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decided: September 29, 1989.


Appeal from Common Pleas Court, Allegheny County, Honorable Ralph H. Smith, Jr.


Richard T. Wentley, with him, E.W. Seifert and Amy Acheson, Reed, Smith, Shaw & McClay, Pittsburgh, for appellant, Y.M.C.A. of Pittsburgh.

S. Michael Streib, with him, Leonard M. Mendelson, Hollinshead and Mendelson, Pittsburgh, for appellee, County of Allegheny.

D.R. Pellegrini, City Sol., for appellee, City of Pittsburgh.

Robert A. Mills, with him, Elizabeth A. Dougherty and James L. Fritz, McNees, Wallace & Nurick, Harrisburg, for amicus curiae, Y.M.C.A. of U.S.A.

Stewart M. Weintraub, Wolf, Block, Schorr and Solis-Cohen, Philadelphia, for amicus curiae, American Jewish Congress.

Crumlish, Jr., President Judge, Colins, Judge and Barbieri, Senior Judge.

Author: Crumlish

The Young Men's Christian Association of Pittsburgh (YMCA) appeals an Allegheny County Common Pleas Court order denying a property tax exemption for its facility known as the "Downtown Y."*fn1 We vacate and remand.

The YMCA applied for exemption from real estate taxation with the Board of Property Assessment Appeals and Review of Allegheny County (Board) for its newly constructed downtown facility; after hearing, the Board granted the exemption. The City of Pittsburgh appealed that decision to the common pleas court which remanded the case to the Board for an additional hearing. The County of Allegheny intervened in the proceeding on remand. The Board subsequently classified approximately eighty-six percent of the "Downtown Y's" tax assessment as exempt and approximately fourteen percent as taxable. On appeal, the common pleas court held that the facility did not function as a "purely public charity" and thus did not qualify to any extent for tax-exempt status.

[ 129 Pa. Commw. Page 73]

Article VIII, Section 2 of the Pennsylvania Constitution provides:

(a) The General Assembly may by law exempt from taxation:

(v) Institutions of purely public charity, but in the case of any real property tax exemptions only that portion of real property of such institution which is actually and regularly used for the purposes of the institution.

In accordance with this constitutional authority, the General Assembly enacted The General County Assessment Law, Act of May 22, 1933, P.L. 853, as amended, 72 P.S. ยงยง 5020-101--5453-706, which provides in Section 204:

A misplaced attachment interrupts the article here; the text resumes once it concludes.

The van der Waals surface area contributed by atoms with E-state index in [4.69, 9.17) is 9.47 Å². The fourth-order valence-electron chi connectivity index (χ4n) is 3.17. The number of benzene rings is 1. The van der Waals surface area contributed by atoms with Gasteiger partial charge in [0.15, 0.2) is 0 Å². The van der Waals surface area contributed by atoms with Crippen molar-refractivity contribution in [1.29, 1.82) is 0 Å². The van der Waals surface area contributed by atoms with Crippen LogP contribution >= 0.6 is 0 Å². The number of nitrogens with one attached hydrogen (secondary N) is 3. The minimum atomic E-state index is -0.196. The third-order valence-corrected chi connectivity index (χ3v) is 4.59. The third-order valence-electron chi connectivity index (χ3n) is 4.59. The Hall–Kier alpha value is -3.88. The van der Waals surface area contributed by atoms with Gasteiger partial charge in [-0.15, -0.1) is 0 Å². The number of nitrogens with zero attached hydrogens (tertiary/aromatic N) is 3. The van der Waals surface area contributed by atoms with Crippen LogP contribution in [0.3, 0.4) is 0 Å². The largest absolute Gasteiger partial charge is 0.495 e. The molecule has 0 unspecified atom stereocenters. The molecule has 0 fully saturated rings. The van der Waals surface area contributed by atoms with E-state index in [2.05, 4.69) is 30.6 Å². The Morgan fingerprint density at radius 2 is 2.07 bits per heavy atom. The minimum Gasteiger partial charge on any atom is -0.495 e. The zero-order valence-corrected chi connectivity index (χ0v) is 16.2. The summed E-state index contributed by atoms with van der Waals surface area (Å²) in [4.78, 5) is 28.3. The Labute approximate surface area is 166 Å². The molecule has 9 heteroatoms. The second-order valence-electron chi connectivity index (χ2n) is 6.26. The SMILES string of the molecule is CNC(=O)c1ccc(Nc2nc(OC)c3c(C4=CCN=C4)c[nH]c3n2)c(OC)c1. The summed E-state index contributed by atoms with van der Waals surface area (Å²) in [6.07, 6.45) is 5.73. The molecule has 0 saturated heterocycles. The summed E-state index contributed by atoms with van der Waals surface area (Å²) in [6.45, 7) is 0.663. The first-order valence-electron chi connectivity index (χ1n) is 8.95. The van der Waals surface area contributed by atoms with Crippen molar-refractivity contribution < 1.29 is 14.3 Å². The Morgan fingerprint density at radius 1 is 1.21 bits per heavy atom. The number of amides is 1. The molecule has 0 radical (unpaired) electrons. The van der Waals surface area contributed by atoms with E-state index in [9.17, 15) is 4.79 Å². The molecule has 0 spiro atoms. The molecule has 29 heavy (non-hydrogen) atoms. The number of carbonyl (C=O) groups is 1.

(a) The following property shall be exempt from all county, city, borough, town, township, road, poor and school tax, to wit:

(3) All . . . associations and institutions of learning, benevolence, or charity . . . with the grounds thereto annexed and necessary for the occupancy and enjoyment of the same, founded, endowed, and maintained by public or private charity: Provided, That the entire revenue derived by the same be applied to the support and to increase the efficiency and facilities thereto, the repair and the necessary increase of grounds and buildings thereof, and for no other purpose.

In Pennsylvania, to qualify for a real estate exemption under Section 204, the property owner must show that the entire institution (1) is one of purely public charity; (2) was founded by public or private charity and (3) is maintained by public or private charity. Woods School Tax Exemption Case, 406 Pa. 579, 178 A.2d 600 (1962).

The question of whether a taxpayer is a "purely public charity" is a mixed question of law and fact and the decision of the trial court will not be disturbed absent an abuse of discretion or a lack of supportive evidence. Council Rock School District v. G.D.L. Plaza Corp., 91 Pa. Commonwealth Ct. 176,

[ 129 Pa. Commw. Page 74496]

A.2d 1298 (1985), aff'd, 515 Pa. 54, 526 A.2d 1173 (1987). In order to qualify as a purely public charity, the entity seeking tax exemption must prove that it (a) advances a charitable purpose; (b) donates or renders gratuitously a substantial portion of its services; (c) benefits a substantial and indefinite class of persons who are legitimate subjects of charity; (d) relieves the government of some of its burden; and (e) operates entirely free from private profit motive. Hospital Utilization Project v. Commonwealth (HUP), 507 Pa. 1, 487 A.2d 1306 (1985).*fn2 Statutory provisions exempting persons or property from taxation must be strictly construed. Y.M.C.A. v. Reading, 402 Pa. 592, 167 A.2d 469 (1961).